What I’ll miss about JDS2 min read

Back to Article
Back to Article

What I’ll miss about JDS2 min read

photo courtesy of Freed Photography

photo courtesy of Freed Photography

photo courtesy of Freed Photography

Hang on for a minute...we're trying to find some more stories you might like.


Email This Story






After spending close to 13 years at CESJDS, there are a number of aspects of my educational experience that I will miss after I walk across the stage at graduation. Here they are in list form:

1. Waking up at 6:45 a.m. every day. Waking up this early gives me more hours in the day. That’s more time to spend productively trying not to fall asleep due to exhaustion. On a related note, I will also miss staying up late at night and into the early morning to work on homework. Fortunately, I’ve been told that this will be a significant part of college life as well.

2. Being exposed to different subject areas. While I am looking forward to having more freedom to choose classes in college, I am still appreciative of JDS for introducing me to a wide range of subjects. Chemistry will be especially helpful if I ever hit my head really hard and decide to be a chemist.

3. The furniture. The oddly- shaped tables in this building provide fun brain teasers for students and teachers alike to solve every time they need to rearrange a classroom. Additionally, the chairs here are not comfortable, but after years of sitting in them, there is no other shape into which my spine will fit.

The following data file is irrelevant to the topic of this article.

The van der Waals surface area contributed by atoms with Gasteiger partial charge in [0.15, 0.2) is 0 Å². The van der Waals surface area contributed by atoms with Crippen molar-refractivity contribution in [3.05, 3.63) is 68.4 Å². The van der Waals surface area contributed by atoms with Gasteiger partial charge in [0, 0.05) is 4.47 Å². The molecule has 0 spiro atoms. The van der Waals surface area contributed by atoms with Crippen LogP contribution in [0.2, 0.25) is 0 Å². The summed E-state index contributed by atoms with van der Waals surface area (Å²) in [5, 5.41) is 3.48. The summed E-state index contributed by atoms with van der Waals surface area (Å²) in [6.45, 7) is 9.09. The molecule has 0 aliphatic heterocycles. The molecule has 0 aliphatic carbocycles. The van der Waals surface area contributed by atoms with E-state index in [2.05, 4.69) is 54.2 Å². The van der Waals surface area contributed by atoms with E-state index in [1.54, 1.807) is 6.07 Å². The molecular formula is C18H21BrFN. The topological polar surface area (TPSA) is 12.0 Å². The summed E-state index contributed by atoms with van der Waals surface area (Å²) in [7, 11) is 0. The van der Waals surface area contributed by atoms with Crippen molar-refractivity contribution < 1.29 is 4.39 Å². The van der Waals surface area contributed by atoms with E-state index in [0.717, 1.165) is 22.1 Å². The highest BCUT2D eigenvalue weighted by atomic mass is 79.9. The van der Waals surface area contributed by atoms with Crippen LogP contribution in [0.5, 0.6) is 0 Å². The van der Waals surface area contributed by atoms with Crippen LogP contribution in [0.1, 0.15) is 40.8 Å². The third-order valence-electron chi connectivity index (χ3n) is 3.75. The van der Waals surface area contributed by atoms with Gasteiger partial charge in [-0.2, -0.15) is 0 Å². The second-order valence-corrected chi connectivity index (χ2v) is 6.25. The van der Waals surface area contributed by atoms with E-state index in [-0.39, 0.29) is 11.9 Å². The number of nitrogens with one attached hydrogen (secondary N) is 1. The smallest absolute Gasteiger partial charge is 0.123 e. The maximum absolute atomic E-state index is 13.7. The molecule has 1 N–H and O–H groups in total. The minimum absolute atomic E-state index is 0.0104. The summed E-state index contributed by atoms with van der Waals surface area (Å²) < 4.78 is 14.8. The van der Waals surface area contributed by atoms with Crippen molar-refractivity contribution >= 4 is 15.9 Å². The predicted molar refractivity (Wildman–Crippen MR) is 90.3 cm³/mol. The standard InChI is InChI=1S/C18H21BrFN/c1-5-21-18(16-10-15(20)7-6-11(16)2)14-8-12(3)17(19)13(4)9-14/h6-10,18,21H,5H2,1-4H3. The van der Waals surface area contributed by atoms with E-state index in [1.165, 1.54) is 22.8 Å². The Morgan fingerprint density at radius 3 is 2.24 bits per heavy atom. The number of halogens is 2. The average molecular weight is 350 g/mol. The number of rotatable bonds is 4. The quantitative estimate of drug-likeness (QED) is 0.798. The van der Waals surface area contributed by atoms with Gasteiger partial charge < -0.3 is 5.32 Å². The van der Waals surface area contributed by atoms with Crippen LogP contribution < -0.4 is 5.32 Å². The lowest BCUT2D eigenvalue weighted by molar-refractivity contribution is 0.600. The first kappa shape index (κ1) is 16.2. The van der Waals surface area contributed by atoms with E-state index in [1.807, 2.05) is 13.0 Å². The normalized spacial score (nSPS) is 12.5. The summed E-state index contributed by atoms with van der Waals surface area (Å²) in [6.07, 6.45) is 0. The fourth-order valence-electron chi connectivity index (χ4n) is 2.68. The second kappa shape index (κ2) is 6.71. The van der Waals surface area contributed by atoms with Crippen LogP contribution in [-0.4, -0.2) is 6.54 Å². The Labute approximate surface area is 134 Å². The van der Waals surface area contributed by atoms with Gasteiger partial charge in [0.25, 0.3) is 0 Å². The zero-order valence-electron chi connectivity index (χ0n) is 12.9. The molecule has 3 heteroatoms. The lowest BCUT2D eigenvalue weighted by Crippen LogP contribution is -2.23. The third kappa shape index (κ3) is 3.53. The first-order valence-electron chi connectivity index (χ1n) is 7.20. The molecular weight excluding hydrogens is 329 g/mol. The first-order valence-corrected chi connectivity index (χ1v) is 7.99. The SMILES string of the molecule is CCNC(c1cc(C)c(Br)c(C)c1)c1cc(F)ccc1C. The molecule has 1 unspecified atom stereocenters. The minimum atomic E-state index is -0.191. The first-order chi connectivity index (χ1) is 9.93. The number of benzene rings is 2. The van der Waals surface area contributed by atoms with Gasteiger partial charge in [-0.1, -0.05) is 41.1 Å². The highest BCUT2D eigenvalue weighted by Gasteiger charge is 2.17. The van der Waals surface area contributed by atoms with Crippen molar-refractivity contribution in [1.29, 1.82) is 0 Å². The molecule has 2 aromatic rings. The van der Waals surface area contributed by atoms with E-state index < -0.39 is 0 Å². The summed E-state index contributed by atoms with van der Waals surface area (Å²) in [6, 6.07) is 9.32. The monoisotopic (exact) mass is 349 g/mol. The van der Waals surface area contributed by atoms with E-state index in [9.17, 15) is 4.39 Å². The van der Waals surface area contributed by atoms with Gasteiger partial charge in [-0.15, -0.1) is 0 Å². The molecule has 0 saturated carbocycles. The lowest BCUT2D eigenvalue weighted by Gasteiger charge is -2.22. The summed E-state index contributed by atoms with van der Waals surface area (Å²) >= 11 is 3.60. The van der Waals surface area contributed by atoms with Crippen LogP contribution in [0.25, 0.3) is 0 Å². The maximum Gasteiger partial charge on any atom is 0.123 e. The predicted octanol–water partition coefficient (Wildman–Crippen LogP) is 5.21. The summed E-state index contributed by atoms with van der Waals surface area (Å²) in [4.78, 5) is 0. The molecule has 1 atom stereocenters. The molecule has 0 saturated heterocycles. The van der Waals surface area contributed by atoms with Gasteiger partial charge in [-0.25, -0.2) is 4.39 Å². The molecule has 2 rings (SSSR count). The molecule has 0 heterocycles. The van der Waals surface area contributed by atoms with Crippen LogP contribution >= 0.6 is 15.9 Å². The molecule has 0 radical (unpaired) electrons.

4. The clocks. Although the JDS clocks do not look special, their image is seared into my mind. I have spent so many hours of my life staring at them. These clocks eliminate the need to visit an art museum; on long Fridays, they sometimes ooze into Daliesque forms hanging on the walls.

5. The bells. Bells at JDS are a treat because they rarely occur when they are supposed to; It’s always a pleasant surprise to hear them. Like the tables, the bells also serve as team-building exercises for classes and their teachers to figure out which ones actually matter.

6. Google Forms. From surveys for classes to surveys about Shabbatons to surveys about grade spirit, it feels like I am sent hundreds of Google Forms each week. What would I do without them? I might have an empty inbox for once.

7. The community. The JDS community is incredibly tight-knit. I am especially reminded of this every flu season when everyone is so generous in sharing their germs. 

In all seriousness, I am very grateful for my JDS experience and know that it has prepared me well for the next chapter of my life. At the very least, it has given me a lot of comedic material about which my friends and I can reminisce once we finally recover from high school.

This story was featured in the Volume 36, Issue 4 edition of The Lion’s Tale, published on January 25, 2019.

Print Friendly, PDF & Email